This is the question we posed yesterday on Twitter to over 2000 followers: As a speech and language therapist do you consider yourself a scientist?
Science careers are particularly in the spotlight, with drives on many fronts to promote careers in STEM (science, technology, engineering and maths) and in particular to attract more girls to careers in STEM. This often comes with the comments that there are few industries within STEM where women are equally represented.
Many SLTs would have a science degree – perhaps a degree in speech and language sciences or a speech science masters? Some of our overseas clinicians may have degrees in Human Communication Sciences too. I’m sure many clinicians remember their time in physiology or neurology classes…but do therapists consider themselves scientists, or indeed identify with the image of a scientist? Our colleagues in Australia and the US are labelled Speech Pathologists and Speech Language Pathologists respectively, does this perhaps suggest the scientist nature of the role, more than the term Therapist?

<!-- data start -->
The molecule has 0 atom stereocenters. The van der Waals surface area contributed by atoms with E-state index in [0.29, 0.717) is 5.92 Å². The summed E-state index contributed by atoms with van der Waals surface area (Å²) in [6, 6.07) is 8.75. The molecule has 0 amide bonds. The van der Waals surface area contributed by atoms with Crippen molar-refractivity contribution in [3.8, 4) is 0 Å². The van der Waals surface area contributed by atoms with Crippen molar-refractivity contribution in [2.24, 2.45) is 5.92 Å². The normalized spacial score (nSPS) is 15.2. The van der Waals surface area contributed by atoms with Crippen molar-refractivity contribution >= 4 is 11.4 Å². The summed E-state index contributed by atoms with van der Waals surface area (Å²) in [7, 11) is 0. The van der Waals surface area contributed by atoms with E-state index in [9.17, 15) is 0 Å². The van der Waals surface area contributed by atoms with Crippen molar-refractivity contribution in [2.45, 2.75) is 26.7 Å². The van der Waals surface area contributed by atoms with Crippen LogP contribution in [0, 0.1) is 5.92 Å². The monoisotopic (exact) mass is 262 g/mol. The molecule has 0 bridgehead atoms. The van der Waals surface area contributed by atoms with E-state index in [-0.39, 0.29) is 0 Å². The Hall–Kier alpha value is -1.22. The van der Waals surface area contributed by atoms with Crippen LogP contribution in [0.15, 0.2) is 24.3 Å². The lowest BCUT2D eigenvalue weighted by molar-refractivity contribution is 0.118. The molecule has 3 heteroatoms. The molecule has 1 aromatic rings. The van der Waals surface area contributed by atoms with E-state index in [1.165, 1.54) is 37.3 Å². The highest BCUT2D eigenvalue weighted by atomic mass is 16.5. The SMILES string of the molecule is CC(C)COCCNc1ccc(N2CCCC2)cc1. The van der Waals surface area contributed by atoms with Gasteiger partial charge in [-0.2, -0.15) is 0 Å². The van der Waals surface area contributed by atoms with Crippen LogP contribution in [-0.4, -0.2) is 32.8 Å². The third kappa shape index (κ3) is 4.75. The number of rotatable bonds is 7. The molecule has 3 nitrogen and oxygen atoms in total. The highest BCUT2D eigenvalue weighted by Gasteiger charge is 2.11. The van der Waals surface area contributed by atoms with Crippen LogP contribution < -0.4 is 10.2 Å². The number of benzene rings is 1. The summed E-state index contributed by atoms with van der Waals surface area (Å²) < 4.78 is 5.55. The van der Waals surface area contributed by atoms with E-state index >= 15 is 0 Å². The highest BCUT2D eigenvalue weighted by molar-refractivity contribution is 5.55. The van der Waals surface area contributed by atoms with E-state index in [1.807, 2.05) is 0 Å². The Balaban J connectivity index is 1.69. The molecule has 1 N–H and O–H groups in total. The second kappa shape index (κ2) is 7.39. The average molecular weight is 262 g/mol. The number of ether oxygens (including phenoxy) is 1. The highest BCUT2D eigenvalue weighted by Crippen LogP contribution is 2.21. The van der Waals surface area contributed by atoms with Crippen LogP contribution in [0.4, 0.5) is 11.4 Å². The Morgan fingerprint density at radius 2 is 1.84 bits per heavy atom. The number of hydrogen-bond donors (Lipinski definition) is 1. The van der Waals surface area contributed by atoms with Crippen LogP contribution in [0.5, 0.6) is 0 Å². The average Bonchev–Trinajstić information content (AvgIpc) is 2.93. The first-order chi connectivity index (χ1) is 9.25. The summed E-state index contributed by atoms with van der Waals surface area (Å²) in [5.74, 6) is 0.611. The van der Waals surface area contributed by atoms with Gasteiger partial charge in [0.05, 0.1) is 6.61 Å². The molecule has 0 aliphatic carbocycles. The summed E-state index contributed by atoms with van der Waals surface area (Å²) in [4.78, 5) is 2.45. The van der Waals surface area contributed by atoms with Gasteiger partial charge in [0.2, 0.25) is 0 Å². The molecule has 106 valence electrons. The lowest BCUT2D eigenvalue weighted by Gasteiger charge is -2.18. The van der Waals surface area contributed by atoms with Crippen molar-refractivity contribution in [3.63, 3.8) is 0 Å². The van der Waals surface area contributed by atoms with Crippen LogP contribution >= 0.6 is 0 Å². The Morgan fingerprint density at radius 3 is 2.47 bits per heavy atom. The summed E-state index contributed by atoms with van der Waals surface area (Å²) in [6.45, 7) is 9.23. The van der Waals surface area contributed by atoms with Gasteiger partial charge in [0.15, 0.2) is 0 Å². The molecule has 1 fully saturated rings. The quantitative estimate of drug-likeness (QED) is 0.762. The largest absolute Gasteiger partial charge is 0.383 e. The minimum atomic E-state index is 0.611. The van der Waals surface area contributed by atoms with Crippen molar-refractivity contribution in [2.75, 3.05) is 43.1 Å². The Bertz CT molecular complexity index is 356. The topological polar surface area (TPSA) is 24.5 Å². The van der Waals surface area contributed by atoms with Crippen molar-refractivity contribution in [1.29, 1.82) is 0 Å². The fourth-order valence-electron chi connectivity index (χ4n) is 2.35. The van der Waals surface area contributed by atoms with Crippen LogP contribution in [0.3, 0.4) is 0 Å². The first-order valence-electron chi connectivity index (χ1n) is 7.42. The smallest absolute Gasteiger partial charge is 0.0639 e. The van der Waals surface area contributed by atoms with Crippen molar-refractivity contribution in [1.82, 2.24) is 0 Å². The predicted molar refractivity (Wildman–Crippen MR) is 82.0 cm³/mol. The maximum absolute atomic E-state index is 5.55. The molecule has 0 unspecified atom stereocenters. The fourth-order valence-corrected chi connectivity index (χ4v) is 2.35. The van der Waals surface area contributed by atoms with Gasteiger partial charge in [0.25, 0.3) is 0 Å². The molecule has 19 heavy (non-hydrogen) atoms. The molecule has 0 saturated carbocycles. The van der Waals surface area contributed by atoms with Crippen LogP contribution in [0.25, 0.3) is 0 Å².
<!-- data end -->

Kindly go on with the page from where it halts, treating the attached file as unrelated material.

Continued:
The comments on twitter that followed were interesting, and by far the majority did see themselves as scientists. The terms they used were “clinical scientists” and “scientific clinicians“. Caroline Bowen (@speech_woman) shared, “I identify as a clinical scientist with a prof qualification in speech & hearing science. EBP implies scientific work methodology”. Almost all pointed to the evidence based practice that underpins our work. Some on twitter felt that although they indeed have a science degree or masters, they did not see themselves as scientists! As @speechrocket1 asked, “I am really science-y, but the therapist needs to be art-y as well. What would the combined name for that be?“
Please share what you think!
ASLTIP’s membership has been growing rapidly since 1989. We are a support organisation run by our members. The executive board is always grateful for new members and new ideas.Apply for a membership